Dean Bok ’60 had every intention of being a lifetime high school science teacher. But in his second year at Valley Christian High School, his principal asked him to teach mathematics, too.

“I told him no,” Bok remembered. “I couldn’t desecrate the field of mathematics.”

It cost Bok his job, and millions of Americans can be glad it did.

Bok saw graduate school as his best alternative. By 1968 he had earned a PhD in cell biology at UCLA and moved directly into his own laboratory there to continue work he’d begun with his mentoring professor on the eye—specifically, on a group of inherited diseases of the retina that will cause blindness in 10 million Americans.

In May 2009, Bok was honored with the Llura Liggett Gund Career Achievement Award from the Foundation Fighting Blindness for his significant contributions to the preventions, treatments and cures of those diseases. The award has been presented only four times in the foundation’s 40-year history. And it’s only the latest in a series of awards for Bok, which includes the highest honor given for vision research by the Association for Research in Vision and Ophthalmology and honors from the National Institutes of Health.

By the late 1960s, Bok and his mentor had discovered how healthy photoreceptors—commonly called rods and cones—maintain their youth throughout the human lifespan. In his own lab, Bok discovered how vitamin A, essential for vision, is taken up from the bloodstream into the cells of the retina.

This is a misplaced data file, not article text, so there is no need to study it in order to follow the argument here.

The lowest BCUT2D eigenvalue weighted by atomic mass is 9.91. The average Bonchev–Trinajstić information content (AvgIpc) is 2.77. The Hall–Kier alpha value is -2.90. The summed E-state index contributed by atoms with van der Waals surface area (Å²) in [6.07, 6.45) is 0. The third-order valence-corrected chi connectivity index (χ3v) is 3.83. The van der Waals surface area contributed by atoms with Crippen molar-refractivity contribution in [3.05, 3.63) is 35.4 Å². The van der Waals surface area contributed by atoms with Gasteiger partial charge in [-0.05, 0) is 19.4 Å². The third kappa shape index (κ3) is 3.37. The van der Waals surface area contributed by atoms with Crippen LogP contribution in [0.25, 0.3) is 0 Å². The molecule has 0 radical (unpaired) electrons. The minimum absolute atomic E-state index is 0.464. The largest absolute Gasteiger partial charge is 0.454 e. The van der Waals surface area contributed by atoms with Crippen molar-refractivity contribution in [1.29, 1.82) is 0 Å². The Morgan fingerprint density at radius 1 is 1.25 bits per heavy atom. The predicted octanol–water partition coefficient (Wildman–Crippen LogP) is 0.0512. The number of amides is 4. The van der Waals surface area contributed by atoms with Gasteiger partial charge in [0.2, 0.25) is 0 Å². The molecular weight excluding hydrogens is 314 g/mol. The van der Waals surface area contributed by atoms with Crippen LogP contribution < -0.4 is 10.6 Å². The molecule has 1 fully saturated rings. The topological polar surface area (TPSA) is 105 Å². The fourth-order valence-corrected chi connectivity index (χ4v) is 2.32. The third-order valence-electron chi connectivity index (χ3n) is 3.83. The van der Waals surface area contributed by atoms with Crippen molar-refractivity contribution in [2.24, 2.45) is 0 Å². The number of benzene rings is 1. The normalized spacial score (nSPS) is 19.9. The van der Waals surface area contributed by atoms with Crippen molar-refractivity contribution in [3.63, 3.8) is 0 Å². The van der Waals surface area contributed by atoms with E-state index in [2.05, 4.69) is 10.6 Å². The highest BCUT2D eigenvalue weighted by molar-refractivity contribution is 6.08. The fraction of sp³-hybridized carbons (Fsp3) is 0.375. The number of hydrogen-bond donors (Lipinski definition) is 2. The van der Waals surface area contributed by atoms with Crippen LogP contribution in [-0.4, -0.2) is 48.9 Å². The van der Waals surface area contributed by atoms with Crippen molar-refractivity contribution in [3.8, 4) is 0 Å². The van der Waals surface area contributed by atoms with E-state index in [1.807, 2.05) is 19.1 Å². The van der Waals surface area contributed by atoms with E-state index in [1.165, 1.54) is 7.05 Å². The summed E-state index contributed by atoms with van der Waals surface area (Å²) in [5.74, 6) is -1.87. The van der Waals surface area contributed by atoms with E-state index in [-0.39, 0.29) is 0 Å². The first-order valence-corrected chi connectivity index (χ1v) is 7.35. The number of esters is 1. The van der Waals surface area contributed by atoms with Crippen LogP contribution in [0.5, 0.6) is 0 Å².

“I think of it as a bucket brigade,” he explained. “There’s a whole brigade of proteins that take vitamin A up into the cell and hand it off in its various derivative forms down the line until it finally gets to the photoreceptor, where it captures photons—the smallest units of light—so we can see.”

In the 1990s, Bok and a colleague discovered that when a certain gene, called RPE-65, is missing or defective, the bucket brigade can’t complete its delivery of vitamin A. They published that discovery in 1998, which laid the groundwork for the first successful gene therapy in human vision. Ten years later, in clinical trials, healthy REP-65 was being implanted in the retinas of children born blind. “A boy who could barely negotiate a room is now riding his bike,” Bok reported.

That cure for just one of the forms of inherited retinal disease has been 40 years in the making. It’s not surprising, then, that Bok considers patience the chief virtue of a successful scientist. “I’ve always gone slowly about the acquisition of data,” he said. “When I’m in a hurry, I make mistakes. That’s true of my hobbies, too.”

 Bok has also spent many years researching age-related macular degeneration, a loss of vision that affects 30 percent of people over the age of 70. “I think we’re finally cracking the door open on that one,” he said.

Success has brought him many offers of directorships and other administrative positions. Bok has turned them all down. “The two things I relish are teaching and being in my laboratory,” he said.

After more than 40 years in the lab and the classroom, Bok still finds himself marveling at God’s creation. “It thrills me every time I see the intricacy and complexity of the eye’s processes,” he said. “My faith only gets stronger.”